Open to the Sea are Enrico Coniglio and Matteo Uggeri. Recorded in Venice and Milan, Watering A Paper Flower leaks light into the darkness. Nostalgia is a powerful force, pulling at the heart no matter the age. It can still be felt today, is still relevant and real, extending into and influencing present actions and decisions. It seeps through and enters from the past, as if it were delayed sunlight.
Relics can still be precious and relevant to modern life. They teach us a lot about who we are and where we’ve come from. They shouldn’t be cast aside; they’re important documents, detailing essential steps on the journey. Without those moments, we wouldn’t be who we are today; a single event can influence and shape the rest of the path. Watering A Paper Flower is the same, as one note leads it on a thousand steps, and its journey derives from that singular moment.
Even during the darkest hours, we can look back on better times and find comfort or some semblance of solace. The past is ever present, and like a distillation of light, it leaks into the narrative of today. As light will leak into corners constructed out of darker shades, making the concealed visible when orbits align, so too can memories resurface and illuminate the mind; when the sun lights up the eyes and the smile, rather than the room.
Both the piano and cello feel old, in need of water and sustenance. A general air of malaise sinks into the music. Coniglio and Uggeri are careful to water their paper flower, even though, on the surface, it would appear not to need any – would appear to be an artificial design – but somehow, it is still in danger of wilting, both in terms of its soul and in its physical appearance, the paper gradually creasing at the corners as time inflicts a slow death.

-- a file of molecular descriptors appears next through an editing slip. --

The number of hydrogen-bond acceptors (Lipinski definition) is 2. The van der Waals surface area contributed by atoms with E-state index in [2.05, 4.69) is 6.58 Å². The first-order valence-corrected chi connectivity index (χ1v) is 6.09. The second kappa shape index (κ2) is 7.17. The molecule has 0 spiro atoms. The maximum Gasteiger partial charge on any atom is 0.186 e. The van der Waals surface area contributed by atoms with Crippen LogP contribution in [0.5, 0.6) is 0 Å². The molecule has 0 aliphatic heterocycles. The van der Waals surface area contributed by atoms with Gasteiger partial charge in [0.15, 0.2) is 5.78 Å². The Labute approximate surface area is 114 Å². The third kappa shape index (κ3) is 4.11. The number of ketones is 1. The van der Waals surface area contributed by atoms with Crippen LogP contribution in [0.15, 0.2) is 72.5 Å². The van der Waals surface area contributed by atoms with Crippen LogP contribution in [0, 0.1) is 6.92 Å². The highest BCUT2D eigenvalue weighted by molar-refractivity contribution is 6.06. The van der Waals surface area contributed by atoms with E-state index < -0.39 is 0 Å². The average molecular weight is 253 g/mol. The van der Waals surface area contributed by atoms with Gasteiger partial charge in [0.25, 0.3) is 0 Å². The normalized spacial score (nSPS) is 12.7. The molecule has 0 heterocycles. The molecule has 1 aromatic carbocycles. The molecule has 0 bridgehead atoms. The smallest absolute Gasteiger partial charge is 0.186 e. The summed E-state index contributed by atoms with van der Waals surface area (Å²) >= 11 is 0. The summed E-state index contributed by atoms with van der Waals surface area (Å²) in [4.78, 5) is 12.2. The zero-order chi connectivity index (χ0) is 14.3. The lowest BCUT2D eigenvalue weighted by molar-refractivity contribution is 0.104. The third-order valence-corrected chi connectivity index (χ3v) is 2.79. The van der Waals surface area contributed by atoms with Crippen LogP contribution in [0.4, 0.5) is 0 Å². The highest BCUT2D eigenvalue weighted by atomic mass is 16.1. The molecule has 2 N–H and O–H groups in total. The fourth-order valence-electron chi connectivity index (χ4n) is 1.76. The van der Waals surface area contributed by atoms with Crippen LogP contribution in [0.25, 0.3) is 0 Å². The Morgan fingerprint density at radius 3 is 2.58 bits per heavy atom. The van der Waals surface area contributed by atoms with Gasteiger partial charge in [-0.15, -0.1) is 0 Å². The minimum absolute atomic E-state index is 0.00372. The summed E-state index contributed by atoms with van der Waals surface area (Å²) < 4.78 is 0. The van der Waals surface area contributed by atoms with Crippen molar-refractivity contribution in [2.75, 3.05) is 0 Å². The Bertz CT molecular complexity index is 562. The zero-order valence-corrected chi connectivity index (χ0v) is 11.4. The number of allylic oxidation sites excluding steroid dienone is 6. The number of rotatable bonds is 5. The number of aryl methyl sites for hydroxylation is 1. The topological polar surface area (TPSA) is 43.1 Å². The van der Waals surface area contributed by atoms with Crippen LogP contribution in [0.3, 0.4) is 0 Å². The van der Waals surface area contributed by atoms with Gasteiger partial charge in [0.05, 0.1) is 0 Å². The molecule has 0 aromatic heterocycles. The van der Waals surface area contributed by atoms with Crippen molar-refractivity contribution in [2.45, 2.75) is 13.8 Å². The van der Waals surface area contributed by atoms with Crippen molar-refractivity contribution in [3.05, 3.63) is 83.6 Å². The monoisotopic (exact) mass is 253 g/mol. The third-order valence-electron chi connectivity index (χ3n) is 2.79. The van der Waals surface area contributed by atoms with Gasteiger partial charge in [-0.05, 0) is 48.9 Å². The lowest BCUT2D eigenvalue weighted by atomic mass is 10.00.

Although rustic, the music is able to slowly weave fine lines and slinking patterns, as if the muscles were not yet completely stiff. Its notes remain stuck in a sunken kingdom, but sometimes they ascend to melodic peaks, as on ‘It Comes, Ineluctable’. Piano, organ, a Yamaha TX7, field recordings, drums, trumpet, cello, drones, and samples leak into the record, with brighter notes pouring glimmers of light into a well of darkness.
Mastered by Ian Hawgood and with artwork provided by Daniel Crossley / Craig Tattersall, in which ancient, vintage prints are utilised, with freckles and light leaks covering the imperfect image, like lines creasing over ageing skin, the music is still able to recall images of the past, placing it in a kind of shrine, and it’s still able to convey the brightness of yesterday.
Enrico Coniglio: piano, organ, Yamaha TX7
Matteo Uggeri: rhythms, field recordings, samples, sort of backing vocals
Mattia Costa: drums
Alessandro Sesana: trumpet
Andrea Serrapiglio: cello, drones
Recorded by Enrico Coniglio and Matteo Uggeri in Venice and Milan.
Drums recorded by Gianmaria Aprile at Argolab, Varese.
Cello recorded by Andrea Serrapiglio.
Additional VOG treatments on “I Can Hear…” by Gianmaria Aprile.
“I Can Hear the Cherries Fall from the Hospice Room” is dedicated to Hiroshi Yoshimura (1940-2003).
Mixed and produced by Matteo Uggeri
Mastered by Ian Hawgood
Design by Daniel Crossley
Print design by Craig Tattersall